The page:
More than 250 people turned up on a rainy night last week for the second meeting this year on what a coalition of preservation groups fear is the imminent over-development of the Far West Village.

Police and bikers take stand in Critical Mass case
By Lincoln Anderson
Top police brass and determined bicyclists testified last Wednesday in the ongoing federal trial on whether the monthly Critical Mass bike rides in Manhattan need a permit.

Villager photo by Anna Sawaryn

Ukrainian women sold $2 orange “cashmere” shawls at a flea market last Sunday at St. George’s School on E. Sixth St.

East Village goes orange, as Ukrainians show colors
By Justin Rocket Silverman
The line at the Self Reliance Federal Credit Union in the East Village has been a little longer than usual lately, as residents of all five boroughs come in to deposit money — in someone else’s account.

Inside the Villager
East Village is ranked second-best neighborhood
By Divya Watal
New York City’s East Village is the second-best neighborhood in North America, after Granville Island in Vancouver, Canada, according to a New York-based nonprofit organization.

Storefront radio streams on after F.C.C. clampdown
By David Katz
Walk south on the west side of First Ave. towards Houston St., and you are sure to notice a different kind of storefront: a functioning radio station, exposed to the street, where one can watch D.J.’s spinning records or conducting live interviews, much the same way one used to watch Krispy Kreme donuts being churned out on 23rd St. or pie jockeys levitating dough through the windows of sundry pizzerias.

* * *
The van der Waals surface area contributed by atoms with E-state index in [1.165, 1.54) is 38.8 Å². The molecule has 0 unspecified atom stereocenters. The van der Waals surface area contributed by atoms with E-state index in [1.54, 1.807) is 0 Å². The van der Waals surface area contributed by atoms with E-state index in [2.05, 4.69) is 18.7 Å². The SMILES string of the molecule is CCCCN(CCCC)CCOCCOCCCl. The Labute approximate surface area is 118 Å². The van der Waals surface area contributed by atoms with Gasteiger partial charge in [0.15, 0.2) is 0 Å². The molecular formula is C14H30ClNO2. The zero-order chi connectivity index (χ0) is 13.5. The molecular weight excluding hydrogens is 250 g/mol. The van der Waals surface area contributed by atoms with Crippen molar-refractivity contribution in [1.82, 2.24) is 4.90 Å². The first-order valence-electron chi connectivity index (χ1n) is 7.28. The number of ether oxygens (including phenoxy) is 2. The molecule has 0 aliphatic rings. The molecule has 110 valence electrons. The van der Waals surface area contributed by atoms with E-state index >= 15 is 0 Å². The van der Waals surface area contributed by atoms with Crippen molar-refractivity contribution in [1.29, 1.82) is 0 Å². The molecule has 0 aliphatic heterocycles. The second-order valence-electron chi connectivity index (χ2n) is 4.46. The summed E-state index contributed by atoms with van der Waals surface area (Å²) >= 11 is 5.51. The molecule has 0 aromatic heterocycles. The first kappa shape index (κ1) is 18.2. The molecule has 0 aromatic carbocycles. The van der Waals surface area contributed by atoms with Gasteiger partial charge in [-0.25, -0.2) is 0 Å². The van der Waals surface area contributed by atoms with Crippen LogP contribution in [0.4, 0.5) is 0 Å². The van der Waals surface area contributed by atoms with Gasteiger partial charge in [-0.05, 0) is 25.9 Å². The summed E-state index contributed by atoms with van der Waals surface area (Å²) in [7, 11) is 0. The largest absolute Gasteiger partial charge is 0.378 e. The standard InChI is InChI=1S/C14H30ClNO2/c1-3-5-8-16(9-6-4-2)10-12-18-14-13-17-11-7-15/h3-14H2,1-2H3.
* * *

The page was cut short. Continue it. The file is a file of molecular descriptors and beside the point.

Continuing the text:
Yo! Show dusts off East Village ’80s wild-style art
By Jerry Tallmer
It was when Dan Cameron, not long ago, was conducting a slide lecture in the MFA program at Columbia University — a lecture on the East Village artists of the 1980s — that he found he seemed to be talking about another country, “some generic Elsewhere, where the names Haring and Scharf and Basquiat were complete mysteries to these students.”

Working on the railroad: Design forum on High Line lights, seats
By Albert Amateau
The High Line design team last week presented its latest ideas for lighting, seating and public access for the proposed 1.5-mile elevated park to be built on the derelict railroad viaduct between the Gansevoort Market and the Javits Convention Center.

Some in Soho think it’s time for a more modern look
By Ronda Kaysen
A developer’s plan to transform a vacant lot in Soho into a modernist residential building — the first of its kind under the neighborhood’s new zoning rules — has evoked a mixture of enthusiasm and trepidation from community members and a critical response from the city’s Landmarks Preservation Commission.

Union Sq. pavilion bistro keeps getting poor reviews
By Albert Amateau
Union Sq. Community Coalition members met on Dec. 7 to look at the latest version of the redesign of the north end of Union Sq. Park and took the opportunity to reaffirm their fervent opposition to a permanent year-round restaurant in the pavilion.

At home hanging with the hipsters, just twice a week
By Lincoln Anderson
At first glance, the slight old man with neatly combed white hair at the end of the bar might look out of place among the young revelers at Vazacs Horseshoe Bar. But this is his place.